Funded by: Enterprise Ireland
Grant ID: CF-2015-0262-Y
Principal Investigator – Irish Research Council (IRC) - Government of Ireland Postgraduate Scholarship Scheme (2014-2018)
Project title: Microencapsulation of Mesenchymal Stem Cells for Minimal Invasive Regeneration of the Intervertebral Disc
Description: The primary objective of this proposal is to develop a biomimetic hydrogel that can be combined with cells to generate microbeads formed through electrohydrodynamic (EHD) spraying for minimal invasive delivery to the IVD. The second objective is to investigate if the combination of microencapsulated mesenchymal stem cells (MSCs) in a biomimetic hydrogel will augment or improve regeneration of the nucleus pulposus in an ex vivo full organ culture model of the IVD. The third and final objective of this proposal is to investigate the combined effects of biophysical stimuli and challenging biochemical nutrient environments that normally exist in vivo on the regenerative potential of microencapsulated MSCs. If successful, the approaches outlined will create a paradigm shift in the manner in which the scientific community and clinical investigators approach biological treatment of disc degeneration. Funded by: Irish Research Council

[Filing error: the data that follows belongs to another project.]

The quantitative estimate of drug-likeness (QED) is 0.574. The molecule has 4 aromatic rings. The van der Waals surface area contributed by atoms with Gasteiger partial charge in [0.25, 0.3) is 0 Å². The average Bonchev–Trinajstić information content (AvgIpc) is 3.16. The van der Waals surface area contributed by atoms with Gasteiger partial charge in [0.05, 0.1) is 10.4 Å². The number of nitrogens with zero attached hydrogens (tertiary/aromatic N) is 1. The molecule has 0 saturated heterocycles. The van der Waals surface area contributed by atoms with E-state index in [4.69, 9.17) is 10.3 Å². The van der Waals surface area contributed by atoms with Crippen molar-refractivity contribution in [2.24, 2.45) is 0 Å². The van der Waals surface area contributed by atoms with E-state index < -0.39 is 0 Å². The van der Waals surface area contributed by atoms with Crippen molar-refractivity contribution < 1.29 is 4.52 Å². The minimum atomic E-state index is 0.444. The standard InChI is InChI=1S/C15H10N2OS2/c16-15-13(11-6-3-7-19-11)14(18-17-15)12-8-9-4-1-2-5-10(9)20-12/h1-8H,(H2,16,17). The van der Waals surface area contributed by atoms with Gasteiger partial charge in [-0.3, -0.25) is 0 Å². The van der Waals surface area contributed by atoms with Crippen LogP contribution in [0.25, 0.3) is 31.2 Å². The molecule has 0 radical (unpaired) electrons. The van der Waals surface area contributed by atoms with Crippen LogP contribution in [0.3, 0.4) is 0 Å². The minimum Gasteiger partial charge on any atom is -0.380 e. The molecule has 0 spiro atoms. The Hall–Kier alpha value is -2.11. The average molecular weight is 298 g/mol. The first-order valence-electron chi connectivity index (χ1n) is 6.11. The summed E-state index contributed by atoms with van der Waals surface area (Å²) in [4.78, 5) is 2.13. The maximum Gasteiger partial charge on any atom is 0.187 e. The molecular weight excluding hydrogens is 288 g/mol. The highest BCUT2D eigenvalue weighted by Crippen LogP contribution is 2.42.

Grant ID: GOIPG/2014/544
Principal Investigator –H2020 Support Funding (2014)
Project title: Injectable Biomimetic Hydrogels for Intervertebral Disc Regeneration (BIODISC)
Description: Support funding to facilitate the preparatory work leading to a proposal for the coordination of a research project (ERC-STG 2014) under the Horizon 2020 Programme.
Funded by: Enterprise Ireland
Principal Investigator – Irish Research Council (IRC) New Foundations Award (Mar-Nov 2014)
Project title: Nucleus Pulposus Regeneration of the Intervertebral Disc (NuGenDisc)
Description: Personal award to develop international collaborations with world-class renowned researchers, to, learn new techniques, and build on and establish new collaborations and networks.